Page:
Guest column David Zimicki: The sovietization of America

  • People look at a portrait of Soviet Union founder Vladimir Lenin drawn in light at Dvortsovaya (Palace) Square during a light show marking the centenary of the Bolshevik Revolution in St. Petersburg, Russia, Saturday, Nov. 4, 2017. aP

Published: 8/29/2019 9:00:27 PM
Modified: 8/29/2019 9:00:10 PM

Soviet KGB and disinformation agents arrived in America in the 1920s. For 70 years, they energetically engaged in malignant ideological subversion.

Their goal was to “flip” us from within through the introduction of “demoralizing ” ideas, intended to alienating America toward itself. These agents were numerous, brilliant and well funded. They were busy with every imaginable tactic of influence, disinformation and disruption.

They exploited a free and lax society and much of their work was done through innumerable front groups with inviting names like “World Peace Council” and “Civil Rights Congress,” according to several sources, including the book “Disinformation,” written by Ion Mihai Pacepa, a former chief of Romania Intelligence who defected to the U.S. in 1970.

Vladimir Lenin, the first head of the Soviet state, famously recommended the manipulation of “useful idiots” who would “take hold of the reins of culture” for the transmission of Soviet ideas abroad. Accordingly, authors, professors, folk singers, screen writers and many other species of dupes were recruited.

Anyone who has read the memoirs of agents who defected can easily identify — in 2019 culture and politics — clear remaining evidence of their work: “Political correctness” and “enemies of the people” are good starters, but others include, “the cult of activism,” “communist asceticism,” “false consciousness versus woke,” “ikons and cockroaches,” “the communist culture of the lie” and the “nobel and sexy revolutionary!”

I hope that the following examples are interesting.

Political correctness

In 1917, the Soviet Communist Party found itself faced with an enormous mind-control project. It required nothing less than the “reforging” of “the souls” of 160 million comrades. Infinite hours of meetings and classes for instruction, coercion and exhortation in the new ideology had to be endured, according to dozens of personal memoirs and books on the subject.

The implementation of the concept of “the personal is political” was even worse. This meant that every word, every act, every joke and every possession — in one’s daily life — was open for evaluation and “correcting,” if it did not comply with socialist precepts. The corrections and shaming took place at mandatory town, school or factory meetings presided over by “party commissars for political enlightenment.”

Religion had been crushed, so all virtue flowed through correct socialist words and deeds.

Political correctness is a form of thought control, which is just part of life in 2019 America. You can find yourself shamed, corrected and “re-educated” for a widening array of infractions. It could be a joke, a non-approved word, a food choice, a news source, your car, a toy selection for your daughter, the imperfection of your recycling or the provenance of your coffee beans.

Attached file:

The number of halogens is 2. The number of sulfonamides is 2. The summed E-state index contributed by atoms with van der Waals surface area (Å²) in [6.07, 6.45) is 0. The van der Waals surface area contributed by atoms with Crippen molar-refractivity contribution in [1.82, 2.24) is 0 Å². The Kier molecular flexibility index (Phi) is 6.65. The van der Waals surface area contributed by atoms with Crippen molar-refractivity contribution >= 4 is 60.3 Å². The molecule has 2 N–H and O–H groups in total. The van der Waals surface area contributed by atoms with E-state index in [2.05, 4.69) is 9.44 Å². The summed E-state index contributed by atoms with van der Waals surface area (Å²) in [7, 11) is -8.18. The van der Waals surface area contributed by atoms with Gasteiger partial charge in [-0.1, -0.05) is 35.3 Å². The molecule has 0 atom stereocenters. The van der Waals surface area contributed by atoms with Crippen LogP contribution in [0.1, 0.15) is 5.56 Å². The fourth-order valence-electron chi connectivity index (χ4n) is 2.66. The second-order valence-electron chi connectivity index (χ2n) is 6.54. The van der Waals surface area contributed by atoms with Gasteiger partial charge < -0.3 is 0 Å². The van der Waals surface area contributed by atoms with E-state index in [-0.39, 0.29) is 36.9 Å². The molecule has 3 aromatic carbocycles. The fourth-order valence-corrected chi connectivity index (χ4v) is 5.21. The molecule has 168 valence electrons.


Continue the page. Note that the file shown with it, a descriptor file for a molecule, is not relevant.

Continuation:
And of course, complete derangement sets in if you voted for the wrong candidate or have an “incorrect” view on any of a score of issues. The urgency — among the woke — for “correcting ” all regressive thoughts is powerful. The methods are crude and have little to do with real intellectual suasion.

Enemies of the people

The Soviets vigorously enforced “the friendship of the peoples.” It was considered counter-revolutionary to be anti-Semitic or anti any of the many ethnic or language groups in the vast — forced — Soviet Empire.

However, pure hatred was state sanctioned for class/thought enemies. If you ran a business, were bourgeois, a priest, a technical specialist, a nationalist, a Menshevik, a supposed “wrecker,” a Trotskyist, a Kulak — you would likely be shot, starved or worked to death. The Soviets never really recovered from decapitating their own society.

In America today, multiculturalism and identity politics are the left’s “friendship of the peoples.” This may seem big-hearted, but like the Soviets, they do have a long list of elements of society whom they reflexively stereotype, slander and loath.

These include corporations, with associated exploitation/imperialism/inordinate sway on democracy/relentless pollution; the police, for supposed repression in their role of defending a system rife with iniquity and racism; the military, as a highly aggressive instrument of imperialism/stimulant of industry profits; the wealthy, because money is assumed to be ill-gotten and the result of exploitation; the prison system, for incarcerating those acting-out only as a result of the pathologies of capitalism; Christians, for their primitive prescientific belief systems; and conservatives, for their unenlightened and regressive views on everything.

Fomenting disgust toward America’s “enemies of the people” was on the daily checklist for every KGB disinformation agent. These deeply bigoted convictions are obvious contents the left’s world view.

The sovietizationof America

It is an American tragedy that 28 years after the monumental failure of socialism in the Soviet Union, we remain stuck with a host of free-ranging Soviet ideas — which are still sedulously spread — and are cynical, divisive and demoralizing and have never worked. These adhesive, and recently much resuscitated, beliefs are everywhere, and form a working world view held by much of the left.

It is not like I don’t know: I grew up heavily manipulated to believe every one of these “Soviet” tenets.

David Zimicki is a retired rehabilitation psychologist who specialized in traumatic brain injury recovery. He has a strong interest in Soviet history, propaganda and persuasion. He lives in Haydenville.


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